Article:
With more purchases being made online and the recent parade of big box retail store closings, it has marketers and consumers alike wondering if brick and mortar retail is dead or at the very least, how it can compete. For the foreseeable future, there will be many things consumers need to buy in a brick and mortar store like furniture, tools, appliances and some specialty clothing like work boots. No, retail is not dead, but many retailers are doing business both online and offline in order to compete.
While lead generation on the B2B side and e-commerce provide a real-time, tangible look into successful engagement with a direct line to conversion or sales online, for brick and mortar retail the metric has proven more elusive. How do online efforts impact offline store traffic? And, more importantly, how can data prove it?
With a media landscape that continues to evolve and a marketplace that is fierce, marketers must find every advantage to leverage digital engagement to drive both online and offline traffic to an e-commerce site or store. It is very easy to execute a digital display or paid search campaign but knowing with certainty that the media mix investments are working for offline revenue, a strategic, well thought out approach of measurement and attribution is crucial in order to prove the value of the media investment.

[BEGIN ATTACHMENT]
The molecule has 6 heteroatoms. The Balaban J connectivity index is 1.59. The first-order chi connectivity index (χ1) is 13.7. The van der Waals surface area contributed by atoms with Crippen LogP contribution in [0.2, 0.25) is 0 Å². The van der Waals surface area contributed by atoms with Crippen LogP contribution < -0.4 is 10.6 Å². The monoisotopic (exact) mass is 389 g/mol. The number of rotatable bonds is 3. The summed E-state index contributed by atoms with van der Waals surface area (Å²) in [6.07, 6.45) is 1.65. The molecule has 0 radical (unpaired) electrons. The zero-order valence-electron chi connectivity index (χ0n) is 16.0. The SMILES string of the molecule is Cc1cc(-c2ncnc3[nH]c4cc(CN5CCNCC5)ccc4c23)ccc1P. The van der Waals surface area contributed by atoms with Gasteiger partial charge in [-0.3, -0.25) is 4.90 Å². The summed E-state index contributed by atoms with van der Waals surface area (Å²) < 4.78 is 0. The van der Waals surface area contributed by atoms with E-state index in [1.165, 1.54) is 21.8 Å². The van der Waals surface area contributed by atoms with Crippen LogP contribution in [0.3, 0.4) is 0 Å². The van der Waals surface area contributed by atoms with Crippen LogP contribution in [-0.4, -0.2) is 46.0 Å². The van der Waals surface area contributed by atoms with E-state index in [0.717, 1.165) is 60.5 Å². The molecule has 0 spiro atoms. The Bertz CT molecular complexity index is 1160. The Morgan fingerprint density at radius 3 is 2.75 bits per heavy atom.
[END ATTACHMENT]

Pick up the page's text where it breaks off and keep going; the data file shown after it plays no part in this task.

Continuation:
If we go back in time a few years, you could measure this but it required painstaking manual testing with media channels being turned on and off in selected geographies to measure the impact of advertising on offline revenue at locations. This method was extremely challenging.
Today, online to offline measurement and attribution can be achieved with advanced machine learning sophistication. It is a seamless process to measure store visits to your entire footprint of brick and mortar locations and tie that data back to touchpoints of paid search, audio, video and display. It is also possible to say with certainty of statistical significance which creative messaging helped drive incremental lift in foot traffic to stores. Data helps define the media mix, the messaging, and takes the guesswork out of budget allocations for each channel. As you gather data based on store visits, that can continuously help drive conversions and refine your A/B/n tests of messaging.
How it works